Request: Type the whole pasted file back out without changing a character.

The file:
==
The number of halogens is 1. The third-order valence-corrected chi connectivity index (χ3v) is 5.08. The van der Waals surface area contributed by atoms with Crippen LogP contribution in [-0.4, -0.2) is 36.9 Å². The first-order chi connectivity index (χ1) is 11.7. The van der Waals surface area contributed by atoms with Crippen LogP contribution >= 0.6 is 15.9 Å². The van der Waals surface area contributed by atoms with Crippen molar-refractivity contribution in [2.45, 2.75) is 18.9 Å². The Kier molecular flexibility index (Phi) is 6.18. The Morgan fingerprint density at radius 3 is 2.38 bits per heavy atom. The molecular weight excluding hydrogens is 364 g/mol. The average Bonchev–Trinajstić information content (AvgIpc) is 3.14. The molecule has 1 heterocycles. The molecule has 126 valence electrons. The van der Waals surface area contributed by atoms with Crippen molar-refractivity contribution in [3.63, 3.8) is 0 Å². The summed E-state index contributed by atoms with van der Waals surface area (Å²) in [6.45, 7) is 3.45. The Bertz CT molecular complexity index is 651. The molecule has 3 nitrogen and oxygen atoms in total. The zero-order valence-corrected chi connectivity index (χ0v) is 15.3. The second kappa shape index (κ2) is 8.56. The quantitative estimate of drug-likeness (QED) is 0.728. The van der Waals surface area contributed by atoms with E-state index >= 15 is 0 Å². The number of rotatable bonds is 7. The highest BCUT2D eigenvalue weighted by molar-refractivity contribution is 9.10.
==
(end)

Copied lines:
The number of halogens is 1. The third-order valence-corrected chi connectivity index (χ3v) is 5.08. The van der Waals surface area contributed by atoms with Crippen LogP contribution in [-0.4, -0.2) is 36.9 Å². The first-order chi connectivity index (χ1) is 11.7. The van der Waals surface area contributed by atoms with Crippen LogP contribution >= 0.6 is 15.9 Å². The van der Waals surface area contributed by atoms with Crippen molar-refractivity contribution in [2.45, 2.75) is 18.9 Å². The Kier molecular flexibility index (Phi) is 6.18. The Morgan fingerprint density at radius 3 is 2.38 bits per heavy atom. The molecular weight excluding hydrogens is 364 g/mol. The average Bonchev–Trinajstić information content (AvgIpc) is 3.14. The molecule has 1 heterocycles. The molecule has 126 valence electrons. The van der Waals surface area contributed by atoms with Crippen molar-refractivity contribution in [3.63, 3.8) is 0 Å². The summed E-state index contributed by atoms with van der Waals surface area (Å²) in [6.45, 7) is 3.45. The Bertz CT molecular complexity index is 651. The molecule has 3 nitrogen and oxygen atoms in total. The zero-order valence-corrected chi connectivity index (χ0v) is 15.3. The second kappa shape index (κ2) is 8.56. The quantitative estimate of drug-likeness (QED) is 0.728. The van der Waals surface area contributed by atoms with E-state index >= 15 is 0 Å². The number of rotatable bonds is 7. The highest BCUT2D eigenvalue weighted by molar-refractivity contribution is 9.10.